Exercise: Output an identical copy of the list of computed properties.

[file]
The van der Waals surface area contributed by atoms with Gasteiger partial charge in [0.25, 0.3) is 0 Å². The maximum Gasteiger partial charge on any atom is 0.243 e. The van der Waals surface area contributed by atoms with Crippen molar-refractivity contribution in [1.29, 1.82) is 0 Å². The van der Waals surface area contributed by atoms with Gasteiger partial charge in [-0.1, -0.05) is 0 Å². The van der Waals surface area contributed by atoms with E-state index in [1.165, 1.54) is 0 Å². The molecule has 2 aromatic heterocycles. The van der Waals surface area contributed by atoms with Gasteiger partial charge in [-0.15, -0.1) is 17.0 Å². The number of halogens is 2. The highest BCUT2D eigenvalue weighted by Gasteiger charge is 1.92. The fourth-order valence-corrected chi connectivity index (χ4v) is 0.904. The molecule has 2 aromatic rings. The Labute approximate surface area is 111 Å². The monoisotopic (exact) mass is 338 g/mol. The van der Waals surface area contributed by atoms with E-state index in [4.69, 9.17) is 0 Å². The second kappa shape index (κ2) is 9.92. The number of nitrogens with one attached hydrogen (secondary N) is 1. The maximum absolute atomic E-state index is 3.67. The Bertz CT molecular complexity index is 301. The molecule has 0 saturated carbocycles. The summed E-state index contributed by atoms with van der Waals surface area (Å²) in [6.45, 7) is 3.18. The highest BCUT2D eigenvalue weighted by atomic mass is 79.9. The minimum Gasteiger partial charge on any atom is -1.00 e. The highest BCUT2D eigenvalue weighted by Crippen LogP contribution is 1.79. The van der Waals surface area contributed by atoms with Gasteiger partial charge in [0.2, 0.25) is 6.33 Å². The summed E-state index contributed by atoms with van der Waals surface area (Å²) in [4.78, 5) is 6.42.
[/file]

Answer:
The van der Waals surface area contributed by atoms with Gasteiger partial charge in [0.25, 0.3) is 0 Å². The maximum Gasteiger partial charge on any atom is 0.243 e. The van der Waals surface area contributed by atoms with Crippen molar-refractivity contribution in [1.29, 1.82) is 0 Å². The van der Waals surface area contributed by atoms with Gasteiger partial charge in [-0.1, -0.05) is 0 Å². The van der Waals surface area contributed by atoms with E-state index in [1.165, 1.54) is 0 Å². The molecule has 2 aromatic heterocycles. The van der Waals surface area contributed by atoms with Gasteiger partial charge in [-0.15, -0.1) is 17.0 Å². The number of halogens is 2. The highest BCUT2D eigenvalue weighted by Gasteiger charge is 1.92. The fourth-order valence-corrected chi connectivity index (χ4v) is 0.904. The molecule has 2 aromatic rings. The Labute approximate surface area is 111 Å². The monoisotopic (exact) mass is 338 g/mol. The van der Waals surface area contributed by atoms with E-state index in [4.69, 9.17) is 0 Å². The second kappa shape index (κ2) is 9.92. The number of nitrogens with one attached hydrogen (secondary N) is 1. The maximum absolute atomic E-state index is 3.67. The Bertz CT molecular complexity index is 301. The molecule has 0 saturated carbocycles. The summed E-state index contributed by atoms with van der Waals surface area (Å²) in [6.45, 7) is 3.18. The highest BCUT2D eigenvalue weighted by atomic mass is 79.9. The minimum Gasteiger partial charge on any atom is -1.00 e. The highest BCUT2D eigenvalue weighted by Crippen LogP contribution is 1.79. The van der Waals surface area contributed by atoms with Gasteiger partial charge in [0.2, 0.25) is 6.33 Å². The summed E-state index contributed by atoms with van der Waals surface area (Å²) in [4.78, 5) is 6.42.